Friday, August 20, 2010

Public Defenders Fight for Smaller Caseloads

The current sputtering economy has hit states particularly hard. The result has been dramatic cuts in corrections, law enforcement and prosecution. Many criminal justice observers are concerned that the significant reductions in crime are in peril because of the budget woes.

Often overlooked in this debate are the legal protections that must be provided to those accused of a crime, especially those who cannot afford to pay for their own legal counsel.

Nearly fifty years ago the U.S. Supreme Court decided Gideon v. Wainwright, 372 U.S. 335 (1963). In the case, the Supreme Court unanimously ruled that state courts are required under the Sixth Amendment of the U.S. Constitution to provide counsel in criminal cases for defendants who are unable to afford their own attorneys. The case overruled Betts v. Brady, 316 U.S. 455 (1942), that found special circumstances like illiteracy, stupidity or being in an especially complicated trial, must be present for the court to appoint counsel.

What resulted was the establishment of public defender offices, paid by states or counties, to represent indigent people accused of not only felonies but any crime that could result in jail time.
With the public defender came another layer of criminal justice costs. That group of practioners is, accoridng to some, now "overworked and underpaid." The issue is coming to a head in places like Missouri where the public defenders are invovled in a work slow down.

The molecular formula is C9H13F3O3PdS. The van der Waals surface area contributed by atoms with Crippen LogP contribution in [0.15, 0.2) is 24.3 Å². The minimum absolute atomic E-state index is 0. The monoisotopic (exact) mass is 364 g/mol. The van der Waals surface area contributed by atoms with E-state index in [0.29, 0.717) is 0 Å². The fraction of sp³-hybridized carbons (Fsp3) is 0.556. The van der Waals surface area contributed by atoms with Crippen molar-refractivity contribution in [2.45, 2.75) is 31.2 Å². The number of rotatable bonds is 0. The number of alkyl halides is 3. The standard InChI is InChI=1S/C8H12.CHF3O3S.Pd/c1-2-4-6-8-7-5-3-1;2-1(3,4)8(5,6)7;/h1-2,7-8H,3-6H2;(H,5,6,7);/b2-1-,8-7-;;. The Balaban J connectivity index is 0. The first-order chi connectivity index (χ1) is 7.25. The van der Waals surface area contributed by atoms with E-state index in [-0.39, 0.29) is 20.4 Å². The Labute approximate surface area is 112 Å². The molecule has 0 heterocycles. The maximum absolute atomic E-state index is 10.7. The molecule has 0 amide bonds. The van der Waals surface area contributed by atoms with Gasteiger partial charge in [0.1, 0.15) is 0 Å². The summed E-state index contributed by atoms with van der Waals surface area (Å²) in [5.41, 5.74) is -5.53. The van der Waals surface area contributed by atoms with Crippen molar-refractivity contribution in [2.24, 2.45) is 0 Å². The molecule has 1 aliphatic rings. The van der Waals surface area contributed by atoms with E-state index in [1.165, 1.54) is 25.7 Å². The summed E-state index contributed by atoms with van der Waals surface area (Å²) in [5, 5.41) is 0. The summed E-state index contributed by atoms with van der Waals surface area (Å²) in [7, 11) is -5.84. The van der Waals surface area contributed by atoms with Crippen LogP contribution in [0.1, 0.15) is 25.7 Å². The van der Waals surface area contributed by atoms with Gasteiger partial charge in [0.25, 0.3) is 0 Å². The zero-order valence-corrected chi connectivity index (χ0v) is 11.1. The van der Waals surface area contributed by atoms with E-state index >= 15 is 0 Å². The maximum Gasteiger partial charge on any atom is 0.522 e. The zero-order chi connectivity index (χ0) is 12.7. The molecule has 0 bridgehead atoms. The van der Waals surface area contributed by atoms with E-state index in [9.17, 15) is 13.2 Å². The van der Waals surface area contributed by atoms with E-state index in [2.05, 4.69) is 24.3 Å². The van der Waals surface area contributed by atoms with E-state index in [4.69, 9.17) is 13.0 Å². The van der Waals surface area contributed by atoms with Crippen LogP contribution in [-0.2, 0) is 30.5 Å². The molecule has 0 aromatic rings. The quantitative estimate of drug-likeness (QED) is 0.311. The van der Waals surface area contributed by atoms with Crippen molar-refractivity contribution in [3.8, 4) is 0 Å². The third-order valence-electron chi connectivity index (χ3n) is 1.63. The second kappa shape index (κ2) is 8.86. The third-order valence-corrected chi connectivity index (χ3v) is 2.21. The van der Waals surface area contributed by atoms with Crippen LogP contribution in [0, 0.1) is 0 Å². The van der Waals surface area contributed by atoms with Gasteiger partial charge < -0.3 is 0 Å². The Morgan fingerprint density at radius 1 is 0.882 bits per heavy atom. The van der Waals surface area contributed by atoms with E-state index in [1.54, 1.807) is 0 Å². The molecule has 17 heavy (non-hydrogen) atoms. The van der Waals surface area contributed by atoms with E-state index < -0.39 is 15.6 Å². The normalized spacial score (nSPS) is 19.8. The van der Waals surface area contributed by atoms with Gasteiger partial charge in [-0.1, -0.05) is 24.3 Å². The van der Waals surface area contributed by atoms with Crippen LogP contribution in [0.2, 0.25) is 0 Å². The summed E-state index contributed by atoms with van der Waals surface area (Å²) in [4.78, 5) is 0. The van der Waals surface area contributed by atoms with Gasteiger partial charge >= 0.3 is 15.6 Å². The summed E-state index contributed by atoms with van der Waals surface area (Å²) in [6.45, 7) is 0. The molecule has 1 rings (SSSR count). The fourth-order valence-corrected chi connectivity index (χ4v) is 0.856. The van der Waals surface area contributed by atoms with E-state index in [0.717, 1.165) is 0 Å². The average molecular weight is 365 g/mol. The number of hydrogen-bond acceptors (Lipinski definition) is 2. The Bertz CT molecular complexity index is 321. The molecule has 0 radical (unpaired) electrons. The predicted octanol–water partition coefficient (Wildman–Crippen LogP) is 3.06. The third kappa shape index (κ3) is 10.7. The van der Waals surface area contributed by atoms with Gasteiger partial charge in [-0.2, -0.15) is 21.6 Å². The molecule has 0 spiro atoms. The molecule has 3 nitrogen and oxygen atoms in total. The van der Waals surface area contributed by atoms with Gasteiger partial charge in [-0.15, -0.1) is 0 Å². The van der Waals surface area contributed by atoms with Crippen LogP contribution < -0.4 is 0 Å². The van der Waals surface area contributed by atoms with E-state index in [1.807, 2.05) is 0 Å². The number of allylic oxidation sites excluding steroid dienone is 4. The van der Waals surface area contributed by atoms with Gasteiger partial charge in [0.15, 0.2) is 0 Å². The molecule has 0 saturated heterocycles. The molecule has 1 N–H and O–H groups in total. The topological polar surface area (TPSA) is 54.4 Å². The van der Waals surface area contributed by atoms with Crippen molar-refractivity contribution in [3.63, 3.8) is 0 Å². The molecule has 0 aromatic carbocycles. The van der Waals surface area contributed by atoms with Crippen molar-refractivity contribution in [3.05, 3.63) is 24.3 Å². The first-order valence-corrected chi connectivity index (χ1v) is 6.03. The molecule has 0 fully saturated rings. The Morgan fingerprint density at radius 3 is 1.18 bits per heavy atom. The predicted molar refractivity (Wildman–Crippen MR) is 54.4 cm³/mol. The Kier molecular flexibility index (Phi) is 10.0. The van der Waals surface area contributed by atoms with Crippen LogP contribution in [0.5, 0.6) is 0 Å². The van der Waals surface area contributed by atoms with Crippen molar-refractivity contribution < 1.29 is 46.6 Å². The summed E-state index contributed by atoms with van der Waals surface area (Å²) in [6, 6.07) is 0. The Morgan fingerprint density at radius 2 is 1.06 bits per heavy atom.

According to the St. Louis Post-Dispatch, the defenders say they are overworked beyond the breaking point. Some prosecutors say they don't believe it. And the sides cannot agree on a common set of numbers to frame their dispute.

Robert P. McCulloch, the St. Louis County prosecuting attorney, has complained that if he can prosecute 100 percent of the criminal cases with 31 trial lawyers, the public defender should be able to handle the 28 percent it represents with its 17 lawyers.

Public defenders in Florida have taken similar measures, according to the National Center for State Courts.

Some critics have accused the Missouri system of exaggerating its problems to pressure the Legislature for more money in tight times, according to the Post-Dispatch.

Dean Dankelson, who is president of the Missouri Association of Prosecuting Attorneys and Jasper County prosecuting attorney, recently told the Post-Dispatch that the tactics are "reckless, self-interested and irresponsible," and accused the defenders of "attempting to hold the entire criminal justice system hostage."

The pay range for public defenders starts at $37,296 and goes to $68,000 for the district defender, the top attorney in each office.

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